The Balkan crisis: US keeps its sights on war scenario: American generals remain wary of committing large numbers of ground troops in a country where long-term peace is far from assured

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The Independent Online
A TOP general and friend of Colin Powell, the chairman of the US Joint Chiefs of Staff, said before the Bosnian Serbs signed the Vance-Owen peace plan at the weekend: 'If this thing is signed, it'll be the beginning of Colin Powell's worst nightmare.'

The cynical conclusion that might be drawn from that remark is that the US would prefer for the Bosnian Serbs to go on fighting. For should the plan go to implementation, the US will have to honour a pledge made on 10 February: that they would be prepared to offer ground troops as peace-keepers in Bosnia. On that day, Warren Christopher, the Secretary of State, also said the US should try to convince the three warring sides that a lasting solution to their conflict could be achieved only by negotiating a settlement within the framework of the UN-EC peace conference.

Since then, Gen Powell and his military colleagues have had their say. There is nothing an American military chief detests more than the prospect of large numbers of men and women overseas for an indefinite period of time. Mr Clinton's spokeswoman yesterday was considerably more circumspect than Mr Christopher in February: 'We've ruled out US ground troops, under any circumstances, except perhaps in implementation of a mutually agreed upon treaty.'

No sooner had the ink dried at Sunday's signing ceremony than Lord Owen publicly called on the US to join the 9,000 French, British, Canadians and others already on the ground in Bosnia. Logic dictates that of the 50,000 to 70,000 peace-keepers estimated to be required to carry out the plan, 20,000 to 30,000 should come from the US.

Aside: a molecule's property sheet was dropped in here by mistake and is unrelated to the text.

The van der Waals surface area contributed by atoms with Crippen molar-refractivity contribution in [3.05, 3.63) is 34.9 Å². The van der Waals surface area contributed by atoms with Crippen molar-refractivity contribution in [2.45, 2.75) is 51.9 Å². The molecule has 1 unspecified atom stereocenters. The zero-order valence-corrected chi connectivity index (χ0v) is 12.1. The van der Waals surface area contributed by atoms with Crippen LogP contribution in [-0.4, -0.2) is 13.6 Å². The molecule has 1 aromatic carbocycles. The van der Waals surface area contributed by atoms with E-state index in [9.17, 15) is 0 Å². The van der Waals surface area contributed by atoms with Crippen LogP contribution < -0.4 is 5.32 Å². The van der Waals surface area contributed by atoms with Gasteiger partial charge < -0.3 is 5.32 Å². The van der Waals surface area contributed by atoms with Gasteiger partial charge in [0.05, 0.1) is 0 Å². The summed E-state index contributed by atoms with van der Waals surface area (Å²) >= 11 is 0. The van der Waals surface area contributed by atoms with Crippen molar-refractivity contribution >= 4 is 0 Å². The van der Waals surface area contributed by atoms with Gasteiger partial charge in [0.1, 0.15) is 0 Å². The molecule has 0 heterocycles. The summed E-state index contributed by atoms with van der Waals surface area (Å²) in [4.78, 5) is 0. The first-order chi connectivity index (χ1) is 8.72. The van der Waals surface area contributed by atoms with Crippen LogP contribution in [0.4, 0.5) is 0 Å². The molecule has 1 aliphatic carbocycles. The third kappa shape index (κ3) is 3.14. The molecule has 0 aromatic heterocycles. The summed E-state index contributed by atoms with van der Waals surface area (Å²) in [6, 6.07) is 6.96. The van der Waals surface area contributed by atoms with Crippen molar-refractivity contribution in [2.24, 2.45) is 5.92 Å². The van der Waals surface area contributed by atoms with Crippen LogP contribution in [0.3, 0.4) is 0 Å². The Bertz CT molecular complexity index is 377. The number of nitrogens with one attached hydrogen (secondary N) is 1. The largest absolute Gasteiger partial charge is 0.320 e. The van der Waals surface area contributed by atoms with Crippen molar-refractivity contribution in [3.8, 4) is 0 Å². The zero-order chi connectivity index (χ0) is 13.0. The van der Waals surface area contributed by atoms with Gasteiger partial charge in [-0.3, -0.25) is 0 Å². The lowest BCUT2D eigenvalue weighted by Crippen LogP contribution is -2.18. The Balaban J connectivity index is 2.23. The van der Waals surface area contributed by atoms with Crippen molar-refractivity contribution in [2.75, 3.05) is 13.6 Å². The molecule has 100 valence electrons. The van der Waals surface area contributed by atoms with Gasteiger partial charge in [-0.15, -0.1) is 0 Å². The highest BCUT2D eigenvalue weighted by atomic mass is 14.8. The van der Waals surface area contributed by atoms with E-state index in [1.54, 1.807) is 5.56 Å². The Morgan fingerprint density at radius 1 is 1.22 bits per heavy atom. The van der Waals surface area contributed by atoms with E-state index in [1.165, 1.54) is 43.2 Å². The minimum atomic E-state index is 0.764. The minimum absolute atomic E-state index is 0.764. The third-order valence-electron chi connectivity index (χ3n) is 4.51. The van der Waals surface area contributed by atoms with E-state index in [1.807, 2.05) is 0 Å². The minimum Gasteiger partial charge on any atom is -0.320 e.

Small wonder, then, that Mr Clinton and his officials would seem to consider war in Bosnia a far less costly option than peace. Their war scenario - lifting the arms embargo and limited air strikes - involves no US ground troops. Small wonder that Mr Christopher is busy trying to persuade the allies to go along with the war scenario and have a military plan in place for the moment the Serbs put a foot wrong. As he said in London yesterday: 'It's very important that we have an agreed plan to go forward if the Serbs fail to implement the signatures they have now put on the Vance-Owen plan. We're not going to be deterred. We're not going to be thrown off stride by these steps . . . That means dealing quite resolutely with the Serbs.'

Should the peace plan reach the stage of implementation - requiring first approval by the Bosnian Serb assembly, then a new UN Security Council resolution - it is not yet clear what the UN peace-keepers would be required to do. The plan would require Bosnian Serbs to withdraw from 40 per cent of the territory they control now, but it appears this is to be a 'voluntary' process prior to the arrival of peace-keeping reinforcements. Should they fail to do so within the required 45 days, they will be in violation of a UN resolution and the Americans may yet have their day.

Conversely, should the plan to divide Bosnia into 10 ethnically based provinces ever become reality, even the Europeans admit it would mean a commitment for years. It would not even mean the end of 'ethnic cleansing'; but, they argue, it would be of the self-imposed kind.

An EC diplomat gave this view of the future: 'There would be a massive voluntary population transfer in all directions, and they're all going to hate each other, and a lot of UN peace-keeping troops would have to stay there for a very long time. It's at that point that the UN troops become peace-makers rather than peace-keepers.'

(Photograph omitted)